Vail Systems Technology is essentially the work of Warren Vail.
A Data Systems Technician in the US Navy during the Vietnam War, Warren first came into several technologies from the electronics side, that were more or less a byproduct of the Vietnam Conflict;
- Hi Cap Comm (high capacity communications) - was the predecessor to our current cell phone networks.
- ARPA NET - which preceeded and ultimately became the internet itself.
- Satellite Navigation - which everyone is familiar with as GPS or Global Positioning System
In 1967 ships and land based and airborne tracking stations set up a special broadcast using long wave transmission (follows the curve of the earth) sharing tracking targets in real time between the USS Kitty Hawk (off the coast of Vietnam), and the USS Chicago (in San Diego), then via the ARPA NET with the White House in real time during a military operation called "Operation Linebacker". I can only imagine the technology stretches that have occurred since then.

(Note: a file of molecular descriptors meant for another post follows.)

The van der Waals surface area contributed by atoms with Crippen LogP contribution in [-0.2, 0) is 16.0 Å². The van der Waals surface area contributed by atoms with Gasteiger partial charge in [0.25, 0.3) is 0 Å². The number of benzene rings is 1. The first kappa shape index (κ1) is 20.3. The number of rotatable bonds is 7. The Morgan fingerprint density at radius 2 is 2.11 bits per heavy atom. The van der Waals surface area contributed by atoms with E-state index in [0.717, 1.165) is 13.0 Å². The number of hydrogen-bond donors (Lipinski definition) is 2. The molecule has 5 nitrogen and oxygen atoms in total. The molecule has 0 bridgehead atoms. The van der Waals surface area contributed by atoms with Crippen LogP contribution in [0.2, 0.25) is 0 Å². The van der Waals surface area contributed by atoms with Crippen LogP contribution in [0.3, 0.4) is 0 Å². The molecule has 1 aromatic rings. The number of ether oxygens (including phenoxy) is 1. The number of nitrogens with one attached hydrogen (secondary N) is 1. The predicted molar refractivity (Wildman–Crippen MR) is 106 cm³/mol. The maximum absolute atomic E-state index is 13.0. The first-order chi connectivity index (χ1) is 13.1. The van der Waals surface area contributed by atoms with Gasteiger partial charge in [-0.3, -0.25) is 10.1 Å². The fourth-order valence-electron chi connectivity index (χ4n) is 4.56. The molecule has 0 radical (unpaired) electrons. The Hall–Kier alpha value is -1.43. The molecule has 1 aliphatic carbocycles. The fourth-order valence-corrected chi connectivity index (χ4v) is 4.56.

In 1976, Warren attended a meeting of the "Home Brew Computer Club", which was held in the Auditorium of the Stanford Linear Accelerator. As the meeting was getting started, the moderator asked a person to stand so that everyone could see him and announced that he would be at a table in the lobby during our break showing off his new single board computer. This prompted another group to raise their hands and announce that they too would be in the lobby at a table, showing off their new S100 graphics card, which had the capacity to show 512 by 512 pixels of graphics on a color TV set. In the lobby during the break, Warren joined Steve Wozniak to look at the design of his new single board computer, reviewing design choices and performance. During these discussion both Steve and Warren noticed the crowd around the color graphics display, and Warren commented that it was too bad Steve's single board computer didn't have color graphics capability, then the discussion moved to how that might be accomplished. It was probably less than 4 months before Apple Computer announced the release of the Apple II computer (with color graphics).